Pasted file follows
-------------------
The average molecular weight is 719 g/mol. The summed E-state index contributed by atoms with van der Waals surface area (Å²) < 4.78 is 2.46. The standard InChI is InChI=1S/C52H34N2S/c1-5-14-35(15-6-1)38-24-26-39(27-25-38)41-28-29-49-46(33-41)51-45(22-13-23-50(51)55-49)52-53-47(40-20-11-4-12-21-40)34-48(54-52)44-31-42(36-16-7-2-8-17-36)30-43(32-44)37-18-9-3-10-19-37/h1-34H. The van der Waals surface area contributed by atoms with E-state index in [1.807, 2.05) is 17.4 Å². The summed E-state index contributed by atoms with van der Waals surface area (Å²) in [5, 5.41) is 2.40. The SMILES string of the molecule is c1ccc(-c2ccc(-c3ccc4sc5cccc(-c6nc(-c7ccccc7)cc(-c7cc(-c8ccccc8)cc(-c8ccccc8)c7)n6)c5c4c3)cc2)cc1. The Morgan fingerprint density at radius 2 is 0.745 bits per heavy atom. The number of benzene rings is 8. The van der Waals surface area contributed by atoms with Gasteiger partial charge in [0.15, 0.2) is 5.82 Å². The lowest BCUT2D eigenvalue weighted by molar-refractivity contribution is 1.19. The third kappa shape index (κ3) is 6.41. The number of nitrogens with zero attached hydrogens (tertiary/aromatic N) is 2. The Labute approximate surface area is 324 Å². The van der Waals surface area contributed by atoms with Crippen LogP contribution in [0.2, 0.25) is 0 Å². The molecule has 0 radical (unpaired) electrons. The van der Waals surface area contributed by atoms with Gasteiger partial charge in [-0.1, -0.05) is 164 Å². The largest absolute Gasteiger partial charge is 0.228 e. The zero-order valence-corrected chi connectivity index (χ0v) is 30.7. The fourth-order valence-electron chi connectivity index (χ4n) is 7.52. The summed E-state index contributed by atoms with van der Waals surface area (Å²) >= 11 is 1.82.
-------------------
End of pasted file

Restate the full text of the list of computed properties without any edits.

The average molecular weight is 719 g/mol. The summed E-state index contributed by atoms with van der Waals surface area (Å²) < 4.78 is 2.46. The standard InChI is InChI=1S/C52H34N2S/c1-5-14-35(15-6-1)38-24-26-39(27-25-38)41-28-29-49-46(33-41)51-45(22-13-23-50(51)55-49)52-53-47(40-20-11-4-12-21-40)34-48(54-52)44-31-42(36-16-7-2-8-17-36)30-43(32-44)37-18-9-3-10-19-37/h1-34H. The van der Waals surface area contributed by atoms with E-state index in [1.807, 2.05) is 17.4 Å². The summed E-state index contributed by atoms with van der Waals surface area (Å²) in [5, 5.41) is 2.40. The SMILES string of the molecule is c1ccc(-c2ccc(-c3ccc4sc5cccc(-c6nc(-c7ccccc7)cc(-c7cc(-c8ccccc8)cc(-c8ccccc8)c7)n6)c5c4c3)cc2)cc1. The Morgan fingerprint density at radius 2 is 0.745 bits per heavy atom. The number of benzene rings is 8. The van der Waals surface area contributed by atoms with Gasteiger partial charge in [0.15, 0.2) is 5.82 Å². The lowest BCUT2D eigenvalue weighted by molar-refractivity contribution is 1.19. The third kappa shape index (κ3) is 6.41. The number of nitrogens with zero attached hydrogens (tertiary/aromatic N) is 2. The Labute approximate surface area is 324 Å². The van der Waals surface area contributed by atoms with Crippen LogP contribution in [0.2, 0.25) is 0 Å². The molecule has 0 radical (unpaired) electrons. The van der Waals surface area contributed by atoms with Gasteiger partial charge in [-0.1, -0.05) is 164 Å². The largest absolute Gasteiger partial charge is 0.228 e. The zero-order valence-corrected chi connectivity index (χ0v) is 30.7. The fourth-order valence-electron chi connectivity index (χ4n) is 7.52. The summed E-state index contributed by atoms with van der Waals surface area (Å²) >= 11 is 1.82.